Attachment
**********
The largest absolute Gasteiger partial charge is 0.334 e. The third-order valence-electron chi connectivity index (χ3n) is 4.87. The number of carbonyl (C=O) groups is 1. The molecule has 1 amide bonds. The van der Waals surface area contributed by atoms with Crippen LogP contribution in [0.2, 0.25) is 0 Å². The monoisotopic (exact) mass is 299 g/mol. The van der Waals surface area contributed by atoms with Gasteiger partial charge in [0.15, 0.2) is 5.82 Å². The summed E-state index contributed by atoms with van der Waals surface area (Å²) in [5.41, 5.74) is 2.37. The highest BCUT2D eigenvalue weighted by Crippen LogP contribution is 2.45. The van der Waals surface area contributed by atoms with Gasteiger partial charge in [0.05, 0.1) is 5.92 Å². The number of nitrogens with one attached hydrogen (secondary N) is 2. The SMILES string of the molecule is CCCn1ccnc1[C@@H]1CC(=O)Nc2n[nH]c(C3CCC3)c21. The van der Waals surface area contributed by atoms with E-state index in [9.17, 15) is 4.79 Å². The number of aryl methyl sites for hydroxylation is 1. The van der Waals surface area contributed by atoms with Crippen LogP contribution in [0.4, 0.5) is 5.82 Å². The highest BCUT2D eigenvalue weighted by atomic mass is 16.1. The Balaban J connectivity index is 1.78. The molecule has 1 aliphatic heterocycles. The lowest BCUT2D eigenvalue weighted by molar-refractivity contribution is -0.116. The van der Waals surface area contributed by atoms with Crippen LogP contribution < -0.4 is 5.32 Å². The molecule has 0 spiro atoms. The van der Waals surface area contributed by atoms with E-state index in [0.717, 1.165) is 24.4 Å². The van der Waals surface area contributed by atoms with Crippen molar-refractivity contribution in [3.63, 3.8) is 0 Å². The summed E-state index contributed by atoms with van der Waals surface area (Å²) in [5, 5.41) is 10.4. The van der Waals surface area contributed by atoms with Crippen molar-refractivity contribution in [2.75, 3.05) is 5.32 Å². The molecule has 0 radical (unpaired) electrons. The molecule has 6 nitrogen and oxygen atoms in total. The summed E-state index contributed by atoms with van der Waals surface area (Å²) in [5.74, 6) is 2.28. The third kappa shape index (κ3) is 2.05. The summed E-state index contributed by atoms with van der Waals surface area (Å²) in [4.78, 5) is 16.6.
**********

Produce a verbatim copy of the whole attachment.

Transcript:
The largest absolute Gasteiger partial charge is 0.334 e. The third-order valence-electron chi connectivity index (χ3n) is 4.87. The number of carbonyl (C=O) groups is 1. The molecule has 1 amide bonds. The van der Waals surface area contributed by atoms with Crippen LogP contribution in [0.2, 0.25) is 0 Å². The monoisotopic (exact) mass is 299 g/mol. The van der Waals surface area contributed by atoms with Gasteiger partial charge in [0.15, 0.2) is 5.82 Å². The summed E-state index contributed by atoms with van der Waals surface area (Å²) in [5.41, 5.74) is 2.37. The highest BCUT2D eigenvalue weighted by Crippen LogP contribution is 2.45. The van der Waals surface area contributed by atoms with Gasteiger partial charge in [0.05, 0.1) is 5.92 Å². The number of nitrogens with one attached hydrogen (secondary N) is 2. The SMILES string of the molecule is CCCn1ccnc1[C@@H]1CC(=O)Nc2n[nH]c(C3CCC3)c21. The van der Waals surface area contributed by atoms with E-state index in [9.17, 15) is 4.79 Å². The number of aryl methyl sites for hydroxylation is 1. The van der Waals surface area contributed by atoms with Crippen LogP contribution in [0.4, 0.5) is 5.82 Å². The highest BCUT2D eigenvalue weighted by atomic mass is 16.1. The Balaban J connectivity index is 1.78. The molecule has 1 aliphatic heterocycles. The lowest BCUT2D eigenvalue weighted by molar-refractivity contribution is -0.116. The van der Waals surface area contributed by atoms with Crippen LogP contribution < -0.4 is 5.32 Å². The molecule has 0 spiro atoms. The van der Waals surface area contributed by atoms with E-state index in [0.717, 1.165) is 24.4 Å². The van der Waals surface area contributed by atoms with Crippen molar-refractivity contribution in [3.63, 3.8) is 0 Å². The summed E-state index contributed by atoms with van der Waals surface area (Å²) in [5, 5.41) is 10.4. The van der Waals surface area contributed by atoms with Crippen molar-refractivity contribution in [2.75, 3.05) is 5.32 Å². The molecule has 0 radical (unpaired) electrons. The molecule has 6 nitrogen and oxygen atoms in total. The summed E-state index contributed by atoms with van der Waals surface area (Å²) in [5.74, 6) is 2.28. The third kappa shape index (κ3) is 2.05. The summed E-state index contributed by atoms with van der Waals surface area (Å²) in [4.78, 5) is 16.6.